The papers include: a letter from Scoresby to Patrick Neill, Secretary of the Wernerian Society about a meteorological journal, 1814; a number of letters to Professor Robert Jameson about polar ice, whales etc, 1814-1821, and asking if he will read some proofs; a letter about a great telescope, 1846; and, a letter to D. Hodgson, 1854.
Papers of William Scoresby (1789-1857)
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- ReferenceGB 237 Coll-336
- Dates of Creation1814-1854
- Language of MaterialEnglish.
- Physical Description8 letters.
- LocationGen. 129/198-203; Gen. 1730; Gen. 1999/1/141
Scope and Content
Administrative / Biographical History
William Scoresby was born at Cropton, near Whitby, on 5 October 1789. He was the son of the Arctic navigator William Scoresby (1760-1829). In 1800 he accompanied his father to the whale fishing grounds, and in 1803 was aboard the whaler 'Resolution' as his father's apprentice on voyages to Greenland. Scoresby entered Edinburgh University in 1806, studying chemistry and natural philosophy. In 1807 he surveyed Balta Sound in Shetland, and later that year volunteered for service with the British fleet at Copenhagen (after the Napoleonic Wars) and to assist in sailing prize vessels from the Danish fleet to England. Around this time he made the acquaintance of Sir Joseph Banks (1743-1820), and probably at Banks suggestion began observations of natural phenomena and a study of the natural history of the polar regions. Scoresby resumed his studies at Edinburgh University in November 1809 and made the acquaintance there of Professor Robert Jameson (1774-1854). In 1810 he took command of the 'Resolution' as captain, but in 1813 he changed to a new and larger vessel, the 'Esk'. Invention of an apparatus for the measurement of deep sea temperatures followed, along with the discovery that bottom sea level temperatures in the Arctic were higher than surface temperatures. In 1819, Scoresby was elected a Fellow of the Royal Society of Edinburgh, and the same year he sent a paper on the variations of the magnetic needle to the Royal Society of London. Also in 1819 he and his family moved from Whitby to Liverpool where he superintended the construction of the 'Baffin', specially fitted for the Greenland trade. Voyages were made in 1820, 1821, and 1822. On his return from the 1823 voyage he planned to prepare himself for the ministry, his religious convictions having been intensified by the death of his wife the previous year. He entered Queen's College, Cambridge, also studying Latin and Greek. Scoresby was ordained by the Archbishop of York in July 1825 and obtained the curacy of Bessingby near Bridlington Quay. In May 1827 he became chaplain of the mariner's church at Liverpool, and in 1832 was elected to Bedford chapel, Exeter. In 1834 he obtained the degree of B.D. and in 1839 the degree of D.D., and around the same time he came to the parish of Bradford. Ill health followed in the 1840s and after a long visit to the USA and a search for a cure, he resigned in 1847. He then took up voluntary clerical work and continued occupying himself with science and literature. In his lifetime, Scoresby contributed numerous papers to the Wernerian Society of which he was a member, and his other publications include Account of the Arctic regions and northern whale fishery (1820), Journal of a voyage to the northern whale fishery and discoveries on the east coast of Greenland (1823), Memorials of the sea (1833), Magnetical investigations (1839-1852), The Franklin expedition (1850), Zoistic magnetism (1850), and My father, being records of the adventurous life of the late W. Scoresby (1851). His Journal of a voyage to Australia for magnetical research (1859) was edited by Archibald Smith. William Scoresby died in Torquay on 21 March 1857.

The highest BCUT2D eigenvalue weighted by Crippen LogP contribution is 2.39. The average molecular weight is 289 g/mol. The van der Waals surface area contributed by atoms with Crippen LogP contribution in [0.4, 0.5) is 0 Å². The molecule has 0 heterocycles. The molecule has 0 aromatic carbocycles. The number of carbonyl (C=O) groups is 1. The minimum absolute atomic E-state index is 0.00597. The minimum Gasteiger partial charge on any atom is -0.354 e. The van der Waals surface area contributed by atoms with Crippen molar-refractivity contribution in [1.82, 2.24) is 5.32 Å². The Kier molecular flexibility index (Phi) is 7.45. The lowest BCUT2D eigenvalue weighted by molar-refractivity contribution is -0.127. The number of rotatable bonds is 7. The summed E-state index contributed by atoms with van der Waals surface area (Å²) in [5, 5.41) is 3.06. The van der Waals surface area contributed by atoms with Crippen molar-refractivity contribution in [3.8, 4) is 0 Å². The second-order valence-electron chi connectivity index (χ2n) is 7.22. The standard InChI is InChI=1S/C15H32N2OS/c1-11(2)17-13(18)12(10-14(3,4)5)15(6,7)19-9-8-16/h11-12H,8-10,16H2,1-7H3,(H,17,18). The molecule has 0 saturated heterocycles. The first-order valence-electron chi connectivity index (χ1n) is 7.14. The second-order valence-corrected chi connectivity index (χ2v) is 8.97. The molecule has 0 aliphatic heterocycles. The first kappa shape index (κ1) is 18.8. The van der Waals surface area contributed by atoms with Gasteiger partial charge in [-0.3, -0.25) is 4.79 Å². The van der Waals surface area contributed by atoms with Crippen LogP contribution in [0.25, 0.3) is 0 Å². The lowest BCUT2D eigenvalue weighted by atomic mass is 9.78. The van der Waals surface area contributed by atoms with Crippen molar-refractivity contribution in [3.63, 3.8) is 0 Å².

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Letter to Neill, and those to Jameson, Accession no. E74.30. Telescope letter, Accession no.E72.37.
The biographical/administrative history was compiled using the following material: (1) Lee, Sidney (ed.). Dictionary of national biography. Vol. 17. Robinson-Sheares. London: Smith, Elder and Co., 1909.
Compiled by Graeme D Eddie, Edinburgh University Library, Special Collections Division.
Other Finding Aids
Important finding aids generally are: the alphabetical Index to Manuscripts held at Edinburgh University Library, Special Collections and Archives, consisting of typed slips in sheaf binders and to which additions were made until 1987; and the Index to Accessions Since 1987.
Check the local Indexes for details of any additions.